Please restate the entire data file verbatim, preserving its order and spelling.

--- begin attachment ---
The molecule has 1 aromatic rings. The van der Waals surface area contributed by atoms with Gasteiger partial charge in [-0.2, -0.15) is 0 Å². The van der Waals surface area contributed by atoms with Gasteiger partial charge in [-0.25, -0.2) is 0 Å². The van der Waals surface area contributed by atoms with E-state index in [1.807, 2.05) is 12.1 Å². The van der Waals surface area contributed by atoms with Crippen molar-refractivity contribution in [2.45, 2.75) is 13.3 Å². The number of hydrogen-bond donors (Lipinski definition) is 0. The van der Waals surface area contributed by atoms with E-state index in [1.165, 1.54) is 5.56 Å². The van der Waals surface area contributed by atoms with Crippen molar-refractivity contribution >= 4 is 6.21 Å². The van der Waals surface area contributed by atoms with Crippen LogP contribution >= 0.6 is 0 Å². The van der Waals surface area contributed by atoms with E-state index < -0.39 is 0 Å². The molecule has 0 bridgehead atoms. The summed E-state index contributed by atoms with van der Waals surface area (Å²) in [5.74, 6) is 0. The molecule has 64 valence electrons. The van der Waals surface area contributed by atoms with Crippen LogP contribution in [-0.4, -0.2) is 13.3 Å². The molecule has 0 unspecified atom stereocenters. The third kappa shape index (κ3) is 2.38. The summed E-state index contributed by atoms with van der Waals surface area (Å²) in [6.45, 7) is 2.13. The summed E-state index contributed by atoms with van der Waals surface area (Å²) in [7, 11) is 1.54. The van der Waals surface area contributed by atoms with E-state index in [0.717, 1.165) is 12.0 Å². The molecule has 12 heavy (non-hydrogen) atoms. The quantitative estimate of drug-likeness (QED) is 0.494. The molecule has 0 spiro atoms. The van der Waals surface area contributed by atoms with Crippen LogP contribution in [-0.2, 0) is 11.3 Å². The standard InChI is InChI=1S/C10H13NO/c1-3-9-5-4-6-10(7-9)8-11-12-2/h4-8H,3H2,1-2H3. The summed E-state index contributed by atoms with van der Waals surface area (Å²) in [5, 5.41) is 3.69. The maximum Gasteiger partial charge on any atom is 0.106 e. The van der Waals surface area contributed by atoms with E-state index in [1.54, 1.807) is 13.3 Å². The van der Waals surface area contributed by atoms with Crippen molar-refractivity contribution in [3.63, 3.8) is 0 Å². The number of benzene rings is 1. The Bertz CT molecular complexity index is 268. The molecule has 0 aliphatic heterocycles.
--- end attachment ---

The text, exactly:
The molecule has 1 aromatic rings. The van der Waals surface area contributed by atoms with Gasteiger partial charge in [-0.2, -0.15) is 0 Å². The van der Waals surface area contributed by atoms with Gasteiger partial charge in [-0.25, -0.2) is 0 Å². The van der Waals surface area contributed by atoms with E-state index in [1.807, 2.05) is 12.1 Å². The van der Waals surface area contributed by atoms with Crippen molar-refractivity contribution in [2.45, 2.75) is 13.3 Å². The number of hydrogen-bond donors (Lipinski definition) is 0. The van der Waals surface area contributed by atoms with E-state index in [1.165, 1.54) is 5.56 Å². The van der Waals surface area contributed by atoms with Crippen molar-refractivity contribution >= 4 is 6.21 Å². The van der Waals surface area contributed by atoms with Crippen LogP contribution >= 0.6 is 0 Å². The van der Waals surface area contributed by atoms with E-state index < -0.39 is 0 Å². The molecule has 0 bridgehead atoms. The summed E-state index contributed by atoms with van der Waals surface area (Å²) in [5.74, 6) is 0. The molecule has 64 valence electrons. The van der Waals surface area contributed by atoms with Crippen LogP contribution in [-0.4, -0.2) is 13.3 Å². The molecule has 0 unspecified atom stereocenters. The third kappa shape index (κ3) is 2.38. The summed E-state index contributed by atoms with van der Waals surface area (Å²) in [6.45, 7) is 2.13. The summed E-state index contributed by atoms with van der Waals surface area (Å²) in [7, 11) is 1.54. The van der Waals surface area contributed by atoms with E-state index in [0.717, 1.165) is 12.0 Å². The molecule has 12 heavy (non-hydrogen) atoms. The quantitative estimate of drug-likeness (QED) is 0.494. The molecule has 0 spiro atoms. The van der Waals surface area contributed by atoms with Crippen LogP contribution in [-0.2, 0) is 11.3 Å². The standard InChI is InChI=1S/C10H13NO/c1-3-9-5-4-6-10(7-9)8-11-12-2/h4-8H,3H2,1-2H3. The summed E-state index contributed by atoms with van der Waals surface area (Å²) in [5, 5.41) is 3.69. The maximum Gasteiger partial charge on any atom is 0.106 e. The van der Waals surface area contributed by atoms with E-state index in [1.54, 1.807) is 13.3 Å². The van der Waals surface area contributed by atoms with Crippen molar-refractivity contribution in [3.63, 3.8) is 0 Å². The number of benzene rings is 1. The Bertz CT molecular complexity index is 268. The molecule has 0 aliphatic heterocycles.